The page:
This is the bit I don’t like to be honest. You know how kids, as soon as they hit adolescence like to be regarded as adults? That little quote above from Maci Dani is the best de-motivator I’ve ever seen for discouraging young people from further/higher education. Like the fastest way to be seen as an adult is to get full-time employment, your own place and be self-sufficient. And it’s a whole lot swifter doing just that if you don’t bother with college and just find a job that’s probably “dead-end” (albeit an honest living) and get straight into it instead of going into further education beyond compulsory school.

And let’s be honest, how would you have reacted if your daughter had gone straight into full-time employment after leaving school rather than going to college?

So, what do you do at the future point when they get married? Congratulate them and go with the flow?

Or if the engagement doesn't last? Say "I told you so" whilst secretly rejoicing that you were right all along?

[deleted account]

I do like the guy and I respect him for serving our country. We scrambled to put something together for him so that he wouldn't leave feeling hated by our family. I am smart enough to know that I have to at least APPEAR supportive. It's a lose/lose if I don't.

You and Kelly are right. Seems like more of a "promise ring" situation to me. My daughter just happens to be on a dorm floor with 40 male athletes and I'm sure the boyfriend was not a fan of that!

I want the girl to just be in college and go do the stupid stuff college kids do (without my ever knowing it of course) and figure out who the heck she is first. You may also be interested to know that I actually asked them why they don't just get married now. Deer in headlights anyone? They both stuttered.."But...but ...we're not ready now!" Lol..okay.

Appreciate the feedback.

♫ Shawnn ♪♫♫ - posted on 10/03/2013




See, here's where I twist it up a little. I do encourage both of my sons to ask a parent's permission for a first date, or an important date, such as homecoming. My 16 yo asked his 'girlfriend' (using that loosely because they fall in and out of relationships a lot at that age) to homecoming next weekend.

If I had a daughter, I'd like to speak with the young man who's going to be picking her up for the evening, so I encouraged him to get mom or dad's contact info, and he called her dad to ask his permission to pick the young lady up (well, I'd be picking up and driving, since he's not allowed to go for his license for another year) and take her to the dance. I figure this gives the parent of the 16 yo the opportunity to meet the kid.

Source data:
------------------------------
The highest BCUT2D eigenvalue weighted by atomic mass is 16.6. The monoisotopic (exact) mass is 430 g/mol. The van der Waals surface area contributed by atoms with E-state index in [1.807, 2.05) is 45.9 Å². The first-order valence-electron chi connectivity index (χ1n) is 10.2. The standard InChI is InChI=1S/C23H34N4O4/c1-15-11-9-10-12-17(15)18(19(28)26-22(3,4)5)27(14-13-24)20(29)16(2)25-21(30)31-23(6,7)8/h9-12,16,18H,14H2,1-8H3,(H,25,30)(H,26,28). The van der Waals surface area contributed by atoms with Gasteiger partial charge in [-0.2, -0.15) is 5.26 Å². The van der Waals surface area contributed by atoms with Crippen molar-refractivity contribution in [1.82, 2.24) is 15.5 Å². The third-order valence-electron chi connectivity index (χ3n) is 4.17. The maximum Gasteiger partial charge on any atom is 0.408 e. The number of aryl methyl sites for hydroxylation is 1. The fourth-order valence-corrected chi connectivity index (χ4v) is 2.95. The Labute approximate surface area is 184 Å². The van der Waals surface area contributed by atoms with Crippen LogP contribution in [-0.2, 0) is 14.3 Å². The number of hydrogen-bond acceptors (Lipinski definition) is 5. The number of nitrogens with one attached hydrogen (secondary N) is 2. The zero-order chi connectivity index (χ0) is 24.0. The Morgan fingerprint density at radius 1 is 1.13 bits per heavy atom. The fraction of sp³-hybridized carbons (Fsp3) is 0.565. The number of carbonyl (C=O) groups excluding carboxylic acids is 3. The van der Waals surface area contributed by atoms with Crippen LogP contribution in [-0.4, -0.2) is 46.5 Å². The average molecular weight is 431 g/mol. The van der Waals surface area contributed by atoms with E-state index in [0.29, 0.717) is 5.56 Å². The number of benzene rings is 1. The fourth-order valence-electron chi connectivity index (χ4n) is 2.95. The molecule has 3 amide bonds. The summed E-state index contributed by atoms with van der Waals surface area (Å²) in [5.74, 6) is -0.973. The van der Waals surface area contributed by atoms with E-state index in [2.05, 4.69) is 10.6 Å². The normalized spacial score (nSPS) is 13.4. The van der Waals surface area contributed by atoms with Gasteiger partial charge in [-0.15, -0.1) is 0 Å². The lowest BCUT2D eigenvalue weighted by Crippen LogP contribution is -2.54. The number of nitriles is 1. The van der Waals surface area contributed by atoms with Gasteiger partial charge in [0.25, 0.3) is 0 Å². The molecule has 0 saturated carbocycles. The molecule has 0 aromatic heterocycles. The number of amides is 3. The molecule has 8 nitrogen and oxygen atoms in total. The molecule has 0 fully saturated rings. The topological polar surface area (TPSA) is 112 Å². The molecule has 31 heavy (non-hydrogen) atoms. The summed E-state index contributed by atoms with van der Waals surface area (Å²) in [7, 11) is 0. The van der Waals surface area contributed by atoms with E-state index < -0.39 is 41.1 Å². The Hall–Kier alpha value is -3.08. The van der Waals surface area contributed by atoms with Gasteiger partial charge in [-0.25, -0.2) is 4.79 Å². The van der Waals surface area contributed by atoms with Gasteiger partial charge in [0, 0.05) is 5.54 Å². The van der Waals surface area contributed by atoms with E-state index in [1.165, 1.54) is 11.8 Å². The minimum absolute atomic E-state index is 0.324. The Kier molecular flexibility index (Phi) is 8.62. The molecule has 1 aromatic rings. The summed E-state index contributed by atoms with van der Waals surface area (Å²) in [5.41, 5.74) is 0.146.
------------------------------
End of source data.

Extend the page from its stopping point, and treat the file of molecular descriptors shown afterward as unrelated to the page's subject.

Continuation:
But, I'd still not expect my 20 yo to have her potential fiance ask my permission for marriage, because I would expect my kid to be mature enough to know if this was the right thing for her.

I do think Kelly's hit on something with them wanting to have that commitment in place prior to his deployment. That's important to a lot of service men (and women, for that matter), to have that security of knowing that you've made that commitment, and they're waiting for you.

You'll do fine, I'm sure, Maci. Do you like the kid?

[deleted account]

Around here a few people still consider it proper etiquette to ask for the parents' blessing before proposing to the bride to be, but I think it's mostly a southern thing. My parents were slightly offended that my husband didn't ask, but in his defense, he knew nothing of that custom, and due to a bit of an age gap (I was 21, he was 34) they were not exactly welcoming to him.

That said, he is going to be gone for 23 months--that is nearly two years, and she will probably be finished with college by the time he gets back. Also, with him off on deployment, and her out of the dating field, she will have lots of time to focus on her studies and finish up school.

I think that they probably got engaged before the deployment because they wanted some kind of meaningful commitment before the long stent away from each other.